Will Brehm: 17:33
So LinkedIn, in a sense, isn’t simply just creating this employability discourse but it’s in a sense furthering it that this employability discourse that has existed in higher education for some time, and as you said, operating on many different levels and scales.
Janja Komljenovic: 17:49
Yes, it is, it is feeding definitely from it, because obviously, it can provide data and statistics that is much needed. But it is also structuring it because it actually owns the infrastructure and the data and the knowledge behind it.
Will Brehm: 18:03
Right. I mean, if it’s making pages for universities with its own information, and not necessarily university permission, they are certainly structuring. And if they have an algorithm that somehow quantifies all sorts of you know, in a sense, resumes of all these different students that they constantly update. I mean, it really is shaping what it means to be a graduate in a in a way, of a university.
Janja Komljenovic: 18:26
Yes, exactly. Read the question of what the impact it has on higher education. We have also, I’m also involved in the other study with Susan Robertson and Eva Hartman from Cambridge University, and Adrian Mackenzie from Lancaster, he has now moved to Australia, actually, but we were interested also in how actually then universities use a LinkedIn in not just from the promotional aspect of it.
So when LinkedIn says it has 25,000 university pages, but we actually wanted to know, okay, what is happening on the ground? And we did a study in Europe, across European countries. So we did surveying of universities and we are very grateful to the European University Association to support us in that. We got 84 universities answering our survey from 26 European countries. And we also complimented that study with digital methods, so link analysis. Basically, we are now in the process of analyzing the data. But the first results show that universities indeed use social media platforms to a very big extent. In fact, social media platforms seem to be the key communication device in the digital world with the society. So the most external links on universities’ web pages actually go to social media. So it’s also quite interesting in the web, and web page architecture what social media mean.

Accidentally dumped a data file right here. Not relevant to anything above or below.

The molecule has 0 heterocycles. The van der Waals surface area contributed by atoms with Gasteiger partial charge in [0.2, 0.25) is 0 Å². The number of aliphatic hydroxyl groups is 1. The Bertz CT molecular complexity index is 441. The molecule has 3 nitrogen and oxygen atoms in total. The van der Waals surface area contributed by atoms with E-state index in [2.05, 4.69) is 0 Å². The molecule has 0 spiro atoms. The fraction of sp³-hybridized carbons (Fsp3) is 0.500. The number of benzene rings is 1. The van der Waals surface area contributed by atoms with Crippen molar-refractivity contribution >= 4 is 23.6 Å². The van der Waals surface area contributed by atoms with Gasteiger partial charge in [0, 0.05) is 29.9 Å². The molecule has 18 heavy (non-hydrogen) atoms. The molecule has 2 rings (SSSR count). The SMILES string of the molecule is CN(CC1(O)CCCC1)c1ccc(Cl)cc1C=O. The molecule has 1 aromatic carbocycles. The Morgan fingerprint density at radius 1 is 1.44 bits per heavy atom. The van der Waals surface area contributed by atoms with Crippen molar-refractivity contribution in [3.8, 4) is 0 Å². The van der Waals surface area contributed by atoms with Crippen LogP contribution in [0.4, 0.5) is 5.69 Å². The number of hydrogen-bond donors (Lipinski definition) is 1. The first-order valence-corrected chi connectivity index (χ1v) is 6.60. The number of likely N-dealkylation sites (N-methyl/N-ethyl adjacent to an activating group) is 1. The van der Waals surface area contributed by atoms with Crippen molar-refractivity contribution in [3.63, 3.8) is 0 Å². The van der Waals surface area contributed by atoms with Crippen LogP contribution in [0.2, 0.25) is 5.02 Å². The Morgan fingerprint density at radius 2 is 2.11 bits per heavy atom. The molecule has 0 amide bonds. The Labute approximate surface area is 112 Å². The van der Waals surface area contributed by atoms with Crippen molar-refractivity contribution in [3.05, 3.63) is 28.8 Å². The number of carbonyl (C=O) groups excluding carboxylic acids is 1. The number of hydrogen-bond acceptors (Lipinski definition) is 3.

Anyway, what we found was that in general, Facebook is by far most important, and all respondent universities use it a lot, regardless where they come from and who they are. Next is Twitter and then YouTube and LinkedIn share the third place. But LinkedIn is quite popular. So about 65% of universities say that they use it regularly or very often, which is quite a lot. Around 70% suggest to students or motivate them actively to create a LinkedIn profile. 37% provide regular training for students or graduates on LinkedIn usage, and additional 30% do it occasionally. So these two together mean actually, that around 70% of universities teach students how to use LinkedIn and their profiles. They said that they do not do this for Facebook, Twitter, and YouTube and the other social media. And in this sense, LinkedIn is specific and it is used to quite a big extent. As we discussed before, this shows that universities in fact, do act as brokers for the platform as they train and motivate students on the usage. Now, to think of the effects also is that 92% of universities think employers use LinkedIn in their recruitment process. 90% think that having a LinkedIn profile is important for graduates to find a job. And 95% think it is important that graduates acknowledge on their profile that they have graduated at their university. So at least it seems that universities believe that social media and particularly LinkedIn for employability matters, and that it is used to a big extent. So I can’t really say much more from that study, because we are in the middle of data analysis. But there is some very exciting data coming out and insights that we will publish by the end of the year, I think.
Will Brehm: 22:05
It’s interesting that universities have to pay LinkedIn for certain services, but they also act as you have found as brokers for LinkedIn. And so I mean, I guess the question I have is what is the business model here? Where is the money flowing? Is LinkedIn profitable? I know some startups never end up making a profit, but I mean, has LinkedIn? Are they profitable? And if so, how do they make their money?
Janja Komljenovic: 22:33